A Moth's Favorite Light

4.1 based on 14 ratings

Updated on Feb 13, 2014

Grade Level: 6th - 8th; Type: Physical Science, Life Science


The project is about determining whether moths are attracted to one color of light more than others.

The goal is to have the student review the literature about moths and light and then formulate and test a hypothesis about how moths respond to different colors of light.

  • Are moths attracted to one color of light more than to others?
  • Why are moths attracted to artificial light sources?

The reason why moths are attracted to artificial lights is not known. Part of the difficulty in answering this question may be due to there being many types of moths.

Some scientists have speculated that moths try to use artificial lights to navigate at night instead of moonlight. Light coming from the moon appears the same to both of the moth’s eyes, but the light from an artificial light source appears brighter in one eye than the other. In this scenario, the artificial light has a disorienting effect on the moth, causing it to spiral in toward the bulb.

Another idea is that the artificial light is mistaken by the moth for sunlight. When the moth gets close to the glowing bulb, it thinks it is in full daylight, and then settles down to sleep.

Still another idea is that moths use light from the moon to identify flowers whose nectar they feed on. According to this scenario, the light bulb might appear to be a source of food.

There are seven colors in the visible light spectrum. They are red, orange, yellow, green, blue, indigo, and violet.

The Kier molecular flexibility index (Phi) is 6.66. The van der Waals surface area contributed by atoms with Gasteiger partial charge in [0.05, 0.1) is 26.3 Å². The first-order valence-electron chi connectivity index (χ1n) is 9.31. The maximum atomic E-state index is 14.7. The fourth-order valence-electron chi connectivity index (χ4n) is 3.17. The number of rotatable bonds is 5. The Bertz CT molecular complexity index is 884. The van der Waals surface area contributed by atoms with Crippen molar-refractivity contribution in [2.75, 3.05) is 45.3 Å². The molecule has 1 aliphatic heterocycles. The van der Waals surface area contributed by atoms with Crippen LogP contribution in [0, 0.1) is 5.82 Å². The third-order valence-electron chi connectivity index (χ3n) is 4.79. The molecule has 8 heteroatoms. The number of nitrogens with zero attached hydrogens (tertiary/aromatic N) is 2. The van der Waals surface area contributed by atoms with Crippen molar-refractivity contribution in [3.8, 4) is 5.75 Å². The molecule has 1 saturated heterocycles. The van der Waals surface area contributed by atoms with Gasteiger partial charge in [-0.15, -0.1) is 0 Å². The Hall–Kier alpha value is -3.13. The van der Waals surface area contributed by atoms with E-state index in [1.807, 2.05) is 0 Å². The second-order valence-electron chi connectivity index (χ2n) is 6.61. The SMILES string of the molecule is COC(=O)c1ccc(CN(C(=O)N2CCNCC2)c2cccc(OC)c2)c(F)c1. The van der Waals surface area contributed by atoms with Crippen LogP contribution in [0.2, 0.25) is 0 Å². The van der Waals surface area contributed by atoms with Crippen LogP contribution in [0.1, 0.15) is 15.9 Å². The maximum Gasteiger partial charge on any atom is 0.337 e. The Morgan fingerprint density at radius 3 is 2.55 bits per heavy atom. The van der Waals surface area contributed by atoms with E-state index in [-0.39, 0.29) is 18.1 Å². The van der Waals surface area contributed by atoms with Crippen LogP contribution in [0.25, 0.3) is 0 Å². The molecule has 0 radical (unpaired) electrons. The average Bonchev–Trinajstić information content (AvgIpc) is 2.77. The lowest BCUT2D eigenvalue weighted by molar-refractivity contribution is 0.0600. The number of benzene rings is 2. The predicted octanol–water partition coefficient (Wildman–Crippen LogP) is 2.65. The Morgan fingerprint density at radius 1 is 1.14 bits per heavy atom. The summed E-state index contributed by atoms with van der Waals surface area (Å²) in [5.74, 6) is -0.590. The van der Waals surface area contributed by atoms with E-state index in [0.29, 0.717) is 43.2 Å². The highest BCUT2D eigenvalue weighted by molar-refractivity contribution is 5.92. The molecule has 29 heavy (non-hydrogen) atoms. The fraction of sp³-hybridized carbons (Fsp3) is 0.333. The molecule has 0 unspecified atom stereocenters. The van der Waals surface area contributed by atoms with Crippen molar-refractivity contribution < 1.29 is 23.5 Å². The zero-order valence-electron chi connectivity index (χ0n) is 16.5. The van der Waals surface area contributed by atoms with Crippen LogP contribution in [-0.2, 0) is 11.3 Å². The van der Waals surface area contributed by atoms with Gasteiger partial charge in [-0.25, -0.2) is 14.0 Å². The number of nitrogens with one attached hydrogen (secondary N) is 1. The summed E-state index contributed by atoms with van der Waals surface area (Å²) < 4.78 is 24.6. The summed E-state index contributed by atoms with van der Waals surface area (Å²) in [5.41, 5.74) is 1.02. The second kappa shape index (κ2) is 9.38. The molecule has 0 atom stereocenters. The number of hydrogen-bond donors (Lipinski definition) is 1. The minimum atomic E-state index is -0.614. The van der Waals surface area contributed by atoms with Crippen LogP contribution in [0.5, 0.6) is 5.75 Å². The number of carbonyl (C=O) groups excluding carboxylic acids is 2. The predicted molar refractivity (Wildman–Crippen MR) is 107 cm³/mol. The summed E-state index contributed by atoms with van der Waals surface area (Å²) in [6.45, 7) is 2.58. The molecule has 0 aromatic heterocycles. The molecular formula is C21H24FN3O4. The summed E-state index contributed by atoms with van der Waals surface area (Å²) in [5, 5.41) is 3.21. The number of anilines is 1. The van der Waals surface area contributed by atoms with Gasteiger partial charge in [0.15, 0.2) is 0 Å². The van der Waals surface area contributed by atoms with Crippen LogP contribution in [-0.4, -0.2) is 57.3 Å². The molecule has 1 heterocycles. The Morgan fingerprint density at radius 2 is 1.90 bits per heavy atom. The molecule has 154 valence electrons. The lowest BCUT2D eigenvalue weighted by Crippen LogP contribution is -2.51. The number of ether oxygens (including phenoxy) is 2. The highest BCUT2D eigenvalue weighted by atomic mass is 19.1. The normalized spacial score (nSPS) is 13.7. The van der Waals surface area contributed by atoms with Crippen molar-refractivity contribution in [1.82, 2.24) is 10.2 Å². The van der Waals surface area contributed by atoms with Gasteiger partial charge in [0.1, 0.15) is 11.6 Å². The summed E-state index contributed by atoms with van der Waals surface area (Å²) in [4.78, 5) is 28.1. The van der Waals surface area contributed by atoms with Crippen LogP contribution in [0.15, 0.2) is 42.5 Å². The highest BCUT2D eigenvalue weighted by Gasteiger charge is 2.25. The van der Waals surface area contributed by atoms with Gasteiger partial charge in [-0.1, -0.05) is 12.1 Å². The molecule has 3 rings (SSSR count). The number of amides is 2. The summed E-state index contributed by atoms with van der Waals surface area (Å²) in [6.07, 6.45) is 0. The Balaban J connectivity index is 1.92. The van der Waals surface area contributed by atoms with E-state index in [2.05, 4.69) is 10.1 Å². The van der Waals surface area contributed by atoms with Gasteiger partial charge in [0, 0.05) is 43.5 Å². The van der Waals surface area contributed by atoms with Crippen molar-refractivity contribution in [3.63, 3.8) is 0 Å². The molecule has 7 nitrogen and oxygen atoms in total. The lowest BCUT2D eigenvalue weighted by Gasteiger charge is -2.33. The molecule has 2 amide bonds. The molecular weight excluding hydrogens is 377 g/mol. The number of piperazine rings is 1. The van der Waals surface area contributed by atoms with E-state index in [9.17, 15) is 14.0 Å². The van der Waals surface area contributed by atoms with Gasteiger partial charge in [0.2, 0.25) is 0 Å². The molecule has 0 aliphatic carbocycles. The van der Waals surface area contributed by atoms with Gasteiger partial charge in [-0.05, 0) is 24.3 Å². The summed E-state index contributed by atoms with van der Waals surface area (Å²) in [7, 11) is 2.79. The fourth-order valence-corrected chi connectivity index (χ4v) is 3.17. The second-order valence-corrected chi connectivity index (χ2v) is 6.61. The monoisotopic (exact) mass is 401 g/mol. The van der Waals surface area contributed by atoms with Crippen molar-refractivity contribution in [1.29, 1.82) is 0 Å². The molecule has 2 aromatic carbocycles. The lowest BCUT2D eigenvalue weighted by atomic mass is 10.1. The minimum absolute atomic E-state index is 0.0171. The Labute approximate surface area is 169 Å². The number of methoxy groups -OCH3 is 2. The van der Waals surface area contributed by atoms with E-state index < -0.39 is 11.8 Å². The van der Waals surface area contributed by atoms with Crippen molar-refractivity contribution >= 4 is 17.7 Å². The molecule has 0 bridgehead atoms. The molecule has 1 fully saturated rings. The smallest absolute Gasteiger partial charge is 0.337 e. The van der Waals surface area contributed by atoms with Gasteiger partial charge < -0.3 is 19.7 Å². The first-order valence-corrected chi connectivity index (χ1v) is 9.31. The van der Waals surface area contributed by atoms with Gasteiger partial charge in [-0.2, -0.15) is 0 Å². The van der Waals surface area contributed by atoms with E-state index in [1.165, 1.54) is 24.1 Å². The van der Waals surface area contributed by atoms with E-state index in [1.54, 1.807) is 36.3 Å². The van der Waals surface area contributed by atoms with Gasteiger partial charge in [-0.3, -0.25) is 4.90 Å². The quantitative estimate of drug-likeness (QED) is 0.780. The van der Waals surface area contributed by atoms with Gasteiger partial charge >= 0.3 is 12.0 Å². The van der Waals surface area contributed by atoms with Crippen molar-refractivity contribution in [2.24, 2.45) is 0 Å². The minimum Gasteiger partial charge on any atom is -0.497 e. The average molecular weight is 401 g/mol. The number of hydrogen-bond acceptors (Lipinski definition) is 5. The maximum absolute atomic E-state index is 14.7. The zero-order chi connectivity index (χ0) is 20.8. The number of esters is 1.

Similar to an abstract

  • Color light bulbs (alternatively a rainbow fluorescent light)
  • Power strip
  • Light sockets/cords
  • Camera (optional)

Materials can be found on the Internet and are readily available.

  1. Read about the attraction of moths to artificial lights, and formulate a hypothesis that predicts whether moths will be attracted to some colors of light more than others.
  2. Place a white incandescent light bulb in a light fixture outdoors. Turn it on at night and watch for moths. Moths usually start to become active in late winter or spring.
  3. Wait for a warm, still night free of rain then set up an array of six colored lights. Choose colors that represent a range of the visible color spectrum. Space the lights about a foot apart. Turn off the white light.

As an alternative you can purchase a rainbow fluorescent light that projects all the colors of the visible spectrum.

  1. Stake a white translucent sheet about a foot above the lights. This will make it easier to see the moths from a distance.
  2. Set you alarm clock so you can observe moth activity around the colored lights several times during the night. Not all types of moths show peak activity at the same time of the evening.
  3. Observe and record the number of moths on the sheet each color in the light.

If you have a camera equipped for night photography, take a picture of the moths around the light to help you count them.

  1. Evaluate your hypothesis in view of your findings. If necessary revise it, and propose additional experiments to test the revision.


Number of moths

At 9:00 pm

At 12:00 am

At 3:00 am








Terms/Concepts: Moths; Artificial light; Moonlight; Feeding behavior (moths); Phototropism


Dr. Frost has been preparing curriculum materials for middle and high school students since 1995. After completing graduate work in materials science at the University of Virginia, he held a postdoctoral fellowship in chemistry at Stanford. He is the author of The Globalization of Trade, an introduction to the economics of globalization for young readers.

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